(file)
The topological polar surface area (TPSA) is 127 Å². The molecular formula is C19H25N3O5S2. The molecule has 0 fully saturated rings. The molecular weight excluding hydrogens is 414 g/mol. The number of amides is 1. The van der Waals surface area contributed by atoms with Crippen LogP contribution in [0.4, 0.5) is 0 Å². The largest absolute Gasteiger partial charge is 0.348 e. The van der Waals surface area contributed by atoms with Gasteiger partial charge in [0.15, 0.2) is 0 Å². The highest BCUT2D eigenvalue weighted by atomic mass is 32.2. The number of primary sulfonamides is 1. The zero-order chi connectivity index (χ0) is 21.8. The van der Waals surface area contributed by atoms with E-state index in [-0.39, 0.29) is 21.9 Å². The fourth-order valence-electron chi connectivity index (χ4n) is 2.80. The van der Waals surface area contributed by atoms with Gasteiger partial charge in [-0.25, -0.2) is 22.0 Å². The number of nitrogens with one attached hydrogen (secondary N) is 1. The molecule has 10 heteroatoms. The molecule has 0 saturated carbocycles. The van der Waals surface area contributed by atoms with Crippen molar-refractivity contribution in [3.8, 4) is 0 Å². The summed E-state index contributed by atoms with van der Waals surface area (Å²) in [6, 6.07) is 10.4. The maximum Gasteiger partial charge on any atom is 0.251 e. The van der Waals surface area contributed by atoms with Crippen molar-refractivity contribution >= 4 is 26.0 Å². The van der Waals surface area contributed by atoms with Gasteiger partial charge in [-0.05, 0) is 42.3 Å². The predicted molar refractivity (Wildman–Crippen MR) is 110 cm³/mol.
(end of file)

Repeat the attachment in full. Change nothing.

The topological polar surface area (TPSA) is 127 Å². The molecular formula is C19H25N3O5S2. The molecule has 0 fully saturated rings. The molecular weight excluding hydrogens is 414 g/mol. The number of amides is 1. The van der Waals surface area contributed by atoms with Crippen LogP contribution in [0.4, 0.5) is 0 Å². The largest absolute Gasteiger partial charge is 0.348 e. The van der Waals surface area contributed by atoms with Gasteiger partial charge in [0.15, 0.2) is 0 Å². The highest BCUT2D eigenvalue weighted by atomic mass is 32.2. The number of primary sulfonamides is 1. The zero-order chi connectivity index (χ0) is 21.8. The van der Waals surface area contributed by atoms with E-state index in [-0.39, 0.29) is 21.9 Å². The fourth-order valence-electron chi connectivity index (χ4n) is 2.80. The van der Waals surface area contributed by atoms with Gasteiger partial charge in [-0.25, -0.2) is 22.0 Å². The number of nitrogens with one attached hydrogen (secondary N) is 1. The molecule has 10 heteroatoms. The molecule has 0 saturated carbocycles. The van der Waals surface area contributed by atoms with Crippen molar-refractivity contribution in [3.8, 4) is 0 Å². The summed E-state index contributed by atoms with van der Waals surface area (Å²) in [6, 6.07) is 10.4. The maximum Gasteiger partial charge on any atom is 0.251 e. The van der Waals surface area contributed by atoms with Crippen molar-refractivity contribution >= 4 is 26.0 Å². The van der Waals surface area contributed by atoms with Gasteiger partial charge in [-0.05, 0) is 42.3 Å². The predicted molar refractivity (Wildman–Crippen MR) is 110 cm³/mol.